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Non-Medical Staff In Various Organizations And Their Roles In The Mental Health Scenario In India

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Non-medical Staff in Various Organizations and their Roles in the

Mental Health Scenario in iNDIA

Most of the non-medical staff find themselves involved in the rehabilitation aspect of the mental health paradigm. They may be associated with the process of imparting knowledge and skill with regard to a particular activity or with the actual rehabilitation of the mentally challenged individuals - either by setting them up in halfway homes or protected communities or reintegrating them with their families. Some of the non-medical staff also finds its requirement in creating awareness about various ailments and disorders and what particular remedies are available. Also, they impart knowledge regarding where these remedies are available. Thus, they aid in the process of information dissemination hoping that more and more people will seek treatment before the onset of the problem in its most vicious form.

Following are some concrete examples of the work performed by the non-medical staff in various institutions around the country.

1. ANTARA:

The usefulness of the various non-medical staff in aiding the treatment of mentally challenged individuals in the context of ANTARA can be viewed as early as 1971. It was in the month of March in 1971 that a group of volunteers started relief work among refugees in continuation of their work in the Calcutta Slums from 1950. More recently in 2002, a special development program for the nearby villages under the name of Safe Mother and Child Survival Clinic, provides nutritional supplements, growth monitoring and health education to the mothers and children below 3 years of age of around 300 families at a time. This program is run with the support of Palli Unnayan Samiti, Baruipur, the social service wing of the Catholic Relief Services.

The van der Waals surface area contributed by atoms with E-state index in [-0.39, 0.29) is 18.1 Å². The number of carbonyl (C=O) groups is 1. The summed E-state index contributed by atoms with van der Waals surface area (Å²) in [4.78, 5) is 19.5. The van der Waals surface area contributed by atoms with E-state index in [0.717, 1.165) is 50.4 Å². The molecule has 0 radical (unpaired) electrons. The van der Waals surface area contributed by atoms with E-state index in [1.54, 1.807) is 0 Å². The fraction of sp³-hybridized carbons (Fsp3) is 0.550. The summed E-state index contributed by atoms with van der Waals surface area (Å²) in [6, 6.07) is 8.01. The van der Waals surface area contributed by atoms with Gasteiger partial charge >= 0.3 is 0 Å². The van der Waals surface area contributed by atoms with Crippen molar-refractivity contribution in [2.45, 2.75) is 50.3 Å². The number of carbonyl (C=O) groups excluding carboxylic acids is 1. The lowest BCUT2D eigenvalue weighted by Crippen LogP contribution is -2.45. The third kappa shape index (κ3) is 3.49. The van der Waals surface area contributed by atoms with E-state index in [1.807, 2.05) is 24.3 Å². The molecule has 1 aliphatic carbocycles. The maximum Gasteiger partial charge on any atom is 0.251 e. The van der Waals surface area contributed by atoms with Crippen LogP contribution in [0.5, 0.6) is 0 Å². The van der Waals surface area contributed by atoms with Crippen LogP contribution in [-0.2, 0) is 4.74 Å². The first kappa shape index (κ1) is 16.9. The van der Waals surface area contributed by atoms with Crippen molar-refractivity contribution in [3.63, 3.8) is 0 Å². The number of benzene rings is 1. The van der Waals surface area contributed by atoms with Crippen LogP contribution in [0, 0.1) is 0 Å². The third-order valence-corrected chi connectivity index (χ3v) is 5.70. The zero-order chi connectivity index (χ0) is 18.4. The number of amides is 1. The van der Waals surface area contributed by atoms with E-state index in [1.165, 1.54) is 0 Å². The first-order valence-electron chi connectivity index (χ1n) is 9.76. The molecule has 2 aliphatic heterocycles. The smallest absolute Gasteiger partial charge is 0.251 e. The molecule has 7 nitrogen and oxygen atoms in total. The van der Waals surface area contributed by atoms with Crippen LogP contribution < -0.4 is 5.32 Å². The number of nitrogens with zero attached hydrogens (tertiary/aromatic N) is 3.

ANTARA has a well-developed work therapy unit. A team comprising doctors, social workers, ward in-charges and skilled workers of each work therapy unit selects, supervises and assesses each and every client. The work therapy units include poultry farm, horticultural nursery, incentive canteen, antara apiary, fishery, agriculture, tailoring, knitting and handicrafts, plastic welding unit, screen-printing unit, envelope unit and infotech vocational training unit. The rehabilitation committee and sub-committee meet periodically to evaluate the progress.

On Mental Health Day, 10th October, a series of workshops to promote community based mental health programs was held for those working in the field which included supervisors and Anganwadi workers of ICDS, Baruipur Block, health workers of Palli Unnayan Samiti.

The Missionaries of Charity, Palli Unnayan Samiti, GAP Program, UK, and Catholic Relief Services support ANTARA in its outpatient services. The Missionaries of Charity and other NGO's have also contributed by bringing in-patients for treatment.

2. Gwalior Mansik Arogyashala: